I'm Shutting Off TV for a Week: Day 1 - Tragedy Takes Precedent
Obviously my little No TV experiment pales in comparison to the terrible news yesterday of the shooting of Congresswoman Gabrielle Giffords and 17 others at a shopping center in Arizona.
As of now 6 people are dead, including a federal judge, John Roll, and a 9-year-old girl. Five others, including Giffords, are in critical condition.
It's an awful tragedy and my heart goes out to Giffords' and her family and to all those who died or were wounded.
As I said, my little TV tune out is frivolous in comparison, but I think my reactions while trying to avoid TV and stay connected to developments throughout the day are worth writing about, so here goes.
Reading The Cereal Box
The day began simply enough with the TV off.
I made coffee, poured cereal into a bowl, and because the TV was off found myself reading a cereal box for the first time in years. Not the best of reading material, but hey, it was there.
It was a work day so after breakfast, I got dressed and set about running errands before driving into work. It was on the car radio that I heard about the shooting. Bulletins were coming fast and furious and by the time I'd gotten to work, I'd received several emails about the incident as well.
Then I had a dilemma: should I turn on the TV or try to maintain my TV ban? At first I went on the internet and checked out CNN, Twitter and Facebook. I read about what the networks and news outlets were saying about the shooting: the reports that Giffords had died, the anger at Sarah Palin because Giffords was part of a map targeting Giffords among other Democrats, with gun crosshairs on their faces.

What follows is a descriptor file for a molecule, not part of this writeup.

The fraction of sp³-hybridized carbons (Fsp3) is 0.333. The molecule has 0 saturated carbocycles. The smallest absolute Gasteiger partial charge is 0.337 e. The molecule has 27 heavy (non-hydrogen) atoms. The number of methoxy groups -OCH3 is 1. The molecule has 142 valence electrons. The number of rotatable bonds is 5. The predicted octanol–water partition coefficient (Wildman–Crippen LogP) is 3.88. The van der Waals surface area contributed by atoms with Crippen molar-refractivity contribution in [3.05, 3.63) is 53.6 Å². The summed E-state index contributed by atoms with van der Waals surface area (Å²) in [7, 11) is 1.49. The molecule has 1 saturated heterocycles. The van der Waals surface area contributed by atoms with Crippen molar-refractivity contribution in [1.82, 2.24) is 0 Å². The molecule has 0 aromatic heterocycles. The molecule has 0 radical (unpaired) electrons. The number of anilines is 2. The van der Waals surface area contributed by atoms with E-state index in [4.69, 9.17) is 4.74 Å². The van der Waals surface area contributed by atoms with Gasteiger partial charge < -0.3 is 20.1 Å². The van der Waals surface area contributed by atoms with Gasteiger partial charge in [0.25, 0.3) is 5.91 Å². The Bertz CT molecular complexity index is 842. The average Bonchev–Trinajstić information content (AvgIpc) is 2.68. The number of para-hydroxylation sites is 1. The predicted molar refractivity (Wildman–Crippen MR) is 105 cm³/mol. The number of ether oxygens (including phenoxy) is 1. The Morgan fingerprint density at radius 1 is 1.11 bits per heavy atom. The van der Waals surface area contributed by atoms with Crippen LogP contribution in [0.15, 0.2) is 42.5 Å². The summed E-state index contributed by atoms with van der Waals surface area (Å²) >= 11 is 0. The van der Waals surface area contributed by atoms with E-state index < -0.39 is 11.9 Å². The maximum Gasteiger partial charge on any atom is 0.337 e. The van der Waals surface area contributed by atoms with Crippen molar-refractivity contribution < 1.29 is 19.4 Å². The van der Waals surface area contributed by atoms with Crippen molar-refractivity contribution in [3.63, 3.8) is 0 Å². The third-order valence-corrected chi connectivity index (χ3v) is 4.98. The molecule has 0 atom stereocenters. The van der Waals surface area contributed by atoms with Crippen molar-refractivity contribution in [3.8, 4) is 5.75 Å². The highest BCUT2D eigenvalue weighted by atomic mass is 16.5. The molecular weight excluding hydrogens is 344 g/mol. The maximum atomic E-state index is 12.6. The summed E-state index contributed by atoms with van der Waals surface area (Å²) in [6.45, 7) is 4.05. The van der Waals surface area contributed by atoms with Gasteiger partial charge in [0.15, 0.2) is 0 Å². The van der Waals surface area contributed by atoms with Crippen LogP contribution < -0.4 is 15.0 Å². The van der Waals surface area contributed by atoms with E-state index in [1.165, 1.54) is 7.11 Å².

I did that for about 1/2 hour before I decided it wasn't nearly enough. These were extenuating circumstances and I couldn't possibly follow a story like this without television.
I turned on CNN.
What TV Does Best
I watched the coverage, I saw the press conference at the hospital, I saw President Obama's statement and I saw interviews with witnesses and police officials.
Why did I decide to break my ban? Because this was the kind of situation where television is essential to finding out what's going on. Yes early reports can often be wrong and the quality of news operations can vary widely across the dial, but it's still where you can see what's going on.
Hearing Obama's statement on the radio doesn't have nearly the impact of watching his face as he reads it. Reading tweets or Facebook updates about Giffords' condition doesn't have nearly the impact of watching her surgeon talk about it.
Had I grown up in an era of radio and didn't expect to see the news, I could have eagerly listened to radio updates and then waited patiently until tomorrow morning's New York Times to read that the congresswoman had survived, to read about the background of the shooter and to read about reactions from the public and officials.
But for good or ill, we're long past that.
Back on the No TV Track
When I finally left work and went home, I kept the TV off, reinstating my TV ban. Silence rained down on the house in a flood, so I turned on some music--I've been listening to the score from "Swan Lake" a lot lately, after having seen "Black Swan"--and finished a mystery book I'd been reading.
After such a harrowing day, it was nice to bury myself in fictional pathos, and see bad guys get theirs. Day 1 over.
I'm still going to make every effort to maintain my TV ban but if news warrants it, I reserve the right to flip on CNN for brief periods of time. But don't worry, I'll be sure to let you know if I do.